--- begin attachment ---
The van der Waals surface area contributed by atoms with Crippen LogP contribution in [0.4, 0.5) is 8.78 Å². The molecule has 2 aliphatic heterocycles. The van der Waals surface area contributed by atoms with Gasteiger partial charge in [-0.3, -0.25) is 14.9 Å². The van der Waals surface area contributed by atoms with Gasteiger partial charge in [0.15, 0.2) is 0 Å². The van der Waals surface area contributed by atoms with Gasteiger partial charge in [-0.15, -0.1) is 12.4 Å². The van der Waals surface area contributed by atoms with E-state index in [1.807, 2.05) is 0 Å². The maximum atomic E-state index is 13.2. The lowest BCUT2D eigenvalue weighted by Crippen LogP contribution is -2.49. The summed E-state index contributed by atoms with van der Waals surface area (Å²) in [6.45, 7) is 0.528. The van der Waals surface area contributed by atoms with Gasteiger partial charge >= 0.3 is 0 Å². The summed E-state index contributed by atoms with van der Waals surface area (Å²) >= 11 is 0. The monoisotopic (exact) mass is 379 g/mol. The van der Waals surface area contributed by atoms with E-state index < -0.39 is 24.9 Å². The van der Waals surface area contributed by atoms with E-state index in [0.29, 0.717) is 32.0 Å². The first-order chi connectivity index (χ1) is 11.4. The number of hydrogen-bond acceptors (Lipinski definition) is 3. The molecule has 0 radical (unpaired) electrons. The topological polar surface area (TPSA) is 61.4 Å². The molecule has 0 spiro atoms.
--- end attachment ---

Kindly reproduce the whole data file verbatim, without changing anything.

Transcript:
The van der Waals surface area contributed by atoms with Crippen LogP contribution in [0.4, 0.5) is 8.78 Å². The molecule has 2 aliphatic heterocycles. The van der Waals surface area contributed by atoms with Gasteiger partial charge in [-0.3, -0.25) is 14.9 Å². The van der Waals surface area contributed by atoms with Gasteiger partial charge in [0.15, 0.2) is 0 Å². The van der Waals surface area contributed by atoms with Gasteiger partial charge in [-0.15, -0.1) is 12.4 Å². The van der Waals surface area contributed by atoms with E-state index in [1.807, 2.05) is 0 Å². The maximum atomic E-state index is 13.2. The lowest BCUT2D eigenvalue weighted by Crippen LogP contribution is -2.49. The summed E-state index contributed by atoms with van der Waals surface area (Å²) in [6.45, 7) is 0.528. The van der Waals surface area contributed by atoms with Gasteiger partial charge >= 0.3 is 0 Å². The summed E-state index contributed by atoms with van der Waals surface area (Å²) >= 11 is 0. The monoisotopic (exact) mass is 379 g/mol. The van der Waals surface area contributed by atoms with E-state index < -0.39 is 24.9 Å². The van der Waals surface area contributed by atoms with E-state index in [0.29, 0.717) is 32.0 Å². The first-order chi connectivity index (χ1) is 11.4. The number of hydrogen-bond acceptors (Lipinski definition) is 3. The molecule has 0 radical (unpaired) electrons. The topological polar surface area (TPSA) is 61.4 Å². The molecule has 0 spiro atoms.